Crafts for the Uncrafty

Make Your Own Tent (With Tassels!)


You will note, please, that I said “we” and not “I.” That is because I had literally nothing to do with like 99% of this project, because I am not talented like that. I do, however, have a friend, Erin, who is, and who responded to our son’s love of cave/fort things with “Well, let’s make him one!”

And so we (and again, by “we” I mean “Erin and her husband, who just happens to be a master woodworker”) did. And then we covered it with polka-dot flannel and added rainbow tassels, and the whole thing is just flat-out RIDICULOUSLY COOL.

how to make a tent

You know what the coolest part was? We did this on a Saturday afternoon, and it was basically a grownups-and-kids crafting playdate: Erin and I made tassels, our husbands staple-gunned things, and Indy held the measuring stick so we could cut the fabric for the tent cover in a straight line. And I just thought, you know: how neat, to have memories of hanging out with your parents’ friends that aren’t just about grownups being off in GrownupLand while the kids go off and do their own thing…you’re all doing stuff together. Creating stuff.

The other day Indy and I were in an antique store – because my son apparently loves antiquing, which is both obviously bizarre and obviously my favorite thing ever – and he held up a big wooden necklace and said “Oh, we don’t need to buy this, we can make this!” And I thought: YES. Because that, RIGHT THERE, is how I want my kid to see the world. As a place full of endless things to be inspired by, and endless opportunities to create.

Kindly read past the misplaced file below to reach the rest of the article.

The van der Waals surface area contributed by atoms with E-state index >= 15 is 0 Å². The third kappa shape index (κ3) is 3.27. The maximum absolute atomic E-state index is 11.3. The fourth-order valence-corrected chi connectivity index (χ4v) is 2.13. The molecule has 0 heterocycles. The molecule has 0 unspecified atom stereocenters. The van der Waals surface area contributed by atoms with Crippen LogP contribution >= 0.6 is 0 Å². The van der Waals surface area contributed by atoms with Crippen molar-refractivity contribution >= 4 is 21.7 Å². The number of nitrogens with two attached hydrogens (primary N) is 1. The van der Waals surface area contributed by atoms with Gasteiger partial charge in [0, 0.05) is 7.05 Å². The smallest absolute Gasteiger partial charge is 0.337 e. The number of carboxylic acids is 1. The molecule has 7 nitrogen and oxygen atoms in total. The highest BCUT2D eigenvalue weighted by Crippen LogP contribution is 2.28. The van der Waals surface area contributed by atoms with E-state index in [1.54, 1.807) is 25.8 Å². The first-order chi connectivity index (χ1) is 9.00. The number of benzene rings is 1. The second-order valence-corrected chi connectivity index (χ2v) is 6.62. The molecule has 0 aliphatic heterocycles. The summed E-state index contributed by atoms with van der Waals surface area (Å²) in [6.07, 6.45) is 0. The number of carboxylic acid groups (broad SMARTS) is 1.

Anyway: tent.


I love it.

a frame kids tent

So does Indy.

camp in living room

I mean, I think so. I’m not sure.

tent tassles

Now, how to make one of these awesome things yourself? This frame is collapsible (and thus, while extra-awesome, also not an especially accessible afternoon project for those of us not already semi-experienced in woodworking), but you can find an easy-ish DIY frame tutorial here (all you need is wood, a mallet, and a drill).

Now, the fun part. Just pick up a few yards of fabric (I went for flannel) and drape it over the top, and then use a staple gun or fabric glue to affix it to the bottom part of the frame.

Even more fun: tassels. Erin and I briefly entertained the idea of wrapping the frame in yarn, but decided that was a bit too labor-intensive for an afternoon…and I liked the idea of putting the tassels on a rope both because it’s kind of rustic-cute and because that way we can just swap out the tassels for a different color should our California decor scheme turn out to be totally different. Because I have a feeling that this thing is going to be a fixture in our living room for years to come.

(I have a tutorial on those tassels coming up in a few days, so stay tuned. They’re super easy, and then you just tie them onto a rope and tie the rope onto the frame and boom: tasseled tent.)

I guess this is technically a “kid’s project,” but come on: what home – kid-inclusive or not – would not benefit from the addition of a tent?!

Especially a polka-dot tent.

diy fort


powered by chloédigital